Switch To A Broader Nib
Next up we have to pick up a replacement nib for your fountain pen that has a wider nib size rating than your current nib. This option will be model specific as not all fountain pens supports replacement nibs and some of the ones that do require a full front section replacement increasing the prices even further. That said though, the majority of intermediate to premium price point fountain pens from the better pen brands do usually offer replacement nibs at a fair price.
If your current pen is an entry-level fountain pen though, it will almost always be cheaper for you to just purchase a new entry-level broad nibbed pen. Depending on the pen brand and model, you may be able to find a double-broad option to get an even wider font size from your pen when writing too.
Please also keep in mind that replacement nibs that are made from gold or are gold plated will cost considerably more than a stainless steel nib. If you are not sure what nib size you want for your pen to writer broader, you can sometimes go to your local stationary store to try some out. You can also sometimes order a bundle of stainless steel nibs cheap to try out different sizes before ordering the same size in a gold or gold plated finish for long term use once you know what nib size you want.
Adjust The Tines On Your Nib
We would not recommend that you try this one your self on an expensive fountain pen as you may break the nib and cause it to leak ink. If you do want to adjust your tines to allow more ink to flow through the ink patch then there are tutorials on how you are able to do this for many popular fountain pen models on YouTube.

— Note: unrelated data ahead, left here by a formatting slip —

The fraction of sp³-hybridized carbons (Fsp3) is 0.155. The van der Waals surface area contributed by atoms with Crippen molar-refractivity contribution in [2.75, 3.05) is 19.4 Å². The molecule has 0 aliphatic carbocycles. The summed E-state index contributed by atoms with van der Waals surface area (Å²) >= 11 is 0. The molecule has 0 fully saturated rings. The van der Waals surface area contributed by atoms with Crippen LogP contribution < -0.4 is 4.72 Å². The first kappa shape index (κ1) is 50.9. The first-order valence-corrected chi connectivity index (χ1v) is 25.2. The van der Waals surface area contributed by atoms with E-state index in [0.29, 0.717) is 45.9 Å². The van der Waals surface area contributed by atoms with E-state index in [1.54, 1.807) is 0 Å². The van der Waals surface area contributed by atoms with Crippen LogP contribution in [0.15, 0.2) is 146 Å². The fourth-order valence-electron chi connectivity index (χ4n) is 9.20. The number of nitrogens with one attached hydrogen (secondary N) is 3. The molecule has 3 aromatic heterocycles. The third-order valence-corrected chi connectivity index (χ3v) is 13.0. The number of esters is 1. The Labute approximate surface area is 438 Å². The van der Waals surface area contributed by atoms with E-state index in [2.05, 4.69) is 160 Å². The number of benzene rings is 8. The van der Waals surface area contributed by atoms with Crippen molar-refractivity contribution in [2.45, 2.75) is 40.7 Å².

This will get your fountain pen to write thicker but it can also create issues with inconsistency with the pen when writing with it. This is due to you only being able to adjust the tines on the nib to allow more ink to the paper, the actual feed of your fountain pen remains unchanged meaning that the regular ink supply hits the tines on the nib and is not adjusted for the wider tines.
Some people to widen their tines slightly if they are slower writers as the feed has enough time to catch up and resupply the used ink. If you plan to be writing at a regular pace though, adjusting the tines on the nib is not recommended as it is only a temporary fix with a chance of you permanently breaking the nib of your pen and causing additional issues.
That brings our article on how you are able to get your fountain pen to write thicker than it currently does to an end. We know that there is not much actionable advice in the article but there is not much that we are able to say due to it being a difficult task to achieve, especially for free. There is a reason that fountain pens are sold with specific nib sizes as the whole pen is built around that level of ink supply being used at any given time to provide you with the font that the pen is designed to write at.